Privacy laws remain the same, even in electronic mediums. Many organizations think the rules might be different, but actually the same rules apply. This was a key point from the National Capital Chapter of the Public Relations Society of America’s (PRSA-NCC) September 13 professional development panel.
The expert panel included:
• Brigitte Johnson, PRSA-NCC president and director of communications and executive editor at American Forest Foundation
• Randy Barrett, communications director, Center for Public Integrity
• Justin Brookman, director, Consumer Privacy Project, Center for Democracy & Technology
• Christian Olsen, vice president for the Digital and Social Media team at Levick Strategic Communications
All the panelists reminded the audience about the importance of being transparent regarding who you are representing when pitching online media.
Barrett commented on the concerns of media and journalists. Media outlets try to avoid the appearance of any kind of bias and ask their journalists to be careful of whom they “like” on Facebook. Journalists should also always identify themselves when on social media, verify all social media leads and remember social media posts are discoverable in court.
Always disclose who is behind a post, because transparency is key says Brookman. He recommended looking at why and how much secondary data you might be collecting and be sure to disclose how it will be used. You should try to avoid unnecessary collection. He used the example of mobile apps, which can often have access to all the data on the phone. Olsen agreed and commented on how he removed the Facebook app from his smartphone, because he thought Facebook went too far when his entire address book of phone numbers imported to his Facebook account.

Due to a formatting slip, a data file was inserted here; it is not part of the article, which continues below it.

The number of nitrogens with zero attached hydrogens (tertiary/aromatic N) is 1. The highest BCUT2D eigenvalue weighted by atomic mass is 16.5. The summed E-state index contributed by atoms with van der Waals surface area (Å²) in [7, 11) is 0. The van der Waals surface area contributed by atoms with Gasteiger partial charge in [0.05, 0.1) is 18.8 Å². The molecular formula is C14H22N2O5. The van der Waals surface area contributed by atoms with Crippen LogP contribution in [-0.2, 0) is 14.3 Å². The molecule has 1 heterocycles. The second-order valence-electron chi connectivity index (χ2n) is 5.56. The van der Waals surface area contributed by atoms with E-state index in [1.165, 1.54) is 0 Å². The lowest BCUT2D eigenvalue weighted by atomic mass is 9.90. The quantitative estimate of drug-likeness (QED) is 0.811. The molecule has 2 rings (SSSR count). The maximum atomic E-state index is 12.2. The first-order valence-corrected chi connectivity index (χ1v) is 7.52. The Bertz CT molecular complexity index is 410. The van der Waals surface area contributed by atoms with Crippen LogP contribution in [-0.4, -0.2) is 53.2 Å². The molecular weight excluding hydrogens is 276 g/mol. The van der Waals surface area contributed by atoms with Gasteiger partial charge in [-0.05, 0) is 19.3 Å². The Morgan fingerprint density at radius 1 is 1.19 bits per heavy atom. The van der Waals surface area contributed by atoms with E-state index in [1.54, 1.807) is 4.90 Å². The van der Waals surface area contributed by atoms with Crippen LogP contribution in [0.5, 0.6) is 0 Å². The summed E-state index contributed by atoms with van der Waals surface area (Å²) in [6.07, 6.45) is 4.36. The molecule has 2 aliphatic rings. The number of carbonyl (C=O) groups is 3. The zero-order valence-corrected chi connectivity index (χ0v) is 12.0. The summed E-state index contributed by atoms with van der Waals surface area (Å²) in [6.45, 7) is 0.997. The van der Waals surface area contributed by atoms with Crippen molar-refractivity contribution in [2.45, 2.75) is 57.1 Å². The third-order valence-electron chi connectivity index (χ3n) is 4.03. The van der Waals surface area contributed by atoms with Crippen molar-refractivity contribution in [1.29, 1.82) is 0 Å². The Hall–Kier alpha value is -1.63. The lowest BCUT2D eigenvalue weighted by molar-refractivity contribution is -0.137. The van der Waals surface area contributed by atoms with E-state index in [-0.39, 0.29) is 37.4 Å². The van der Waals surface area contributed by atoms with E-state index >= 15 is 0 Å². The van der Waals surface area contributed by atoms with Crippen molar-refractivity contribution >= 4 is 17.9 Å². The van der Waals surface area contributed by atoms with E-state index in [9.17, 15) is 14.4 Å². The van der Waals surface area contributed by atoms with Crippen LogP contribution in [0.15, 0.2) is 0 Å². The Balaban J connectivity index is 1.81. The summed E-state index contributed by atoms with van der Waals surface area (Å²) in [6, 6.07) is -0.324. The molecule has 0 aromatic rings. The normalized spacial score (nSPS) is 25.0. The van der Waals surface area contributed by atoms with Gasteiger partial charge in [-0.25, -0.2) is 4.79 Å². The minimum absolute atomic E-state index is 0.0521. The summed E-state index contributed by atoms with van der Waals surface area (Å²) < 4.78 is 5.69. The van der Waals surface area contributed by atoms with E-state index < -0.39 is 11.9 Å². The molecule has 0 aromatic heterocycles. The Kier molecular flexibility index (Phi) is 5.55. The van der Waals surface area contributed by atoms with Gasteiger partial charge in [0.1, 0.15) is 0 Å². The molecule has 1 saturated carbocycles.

Public relations professionals have an obligation to counsel clients on how to be transparent in social media. Olsen encouraged the audience to understand the rules of the various platforms and said everyone needs to be monitoring what is being said through various tools, whether that be a free or paid tool(s). But as good as tools might be, it’s important to have someone, who has an understanding of the industry as well as social media, reviewing the information.
PRSA-NCC president Johnson reviewed the code of ethics for several professional organizations and found they all had truth, honesty, and fairness as the basis for the codes. She commented that we are all guided by our ethics, first, so don’t ignore them. She encouraged all to work to stop the idea of being spin pros.
How do you counsel clients on privacy and transparency? Are their examples you can share with the BurrellesLuce Fresh Ideas readers?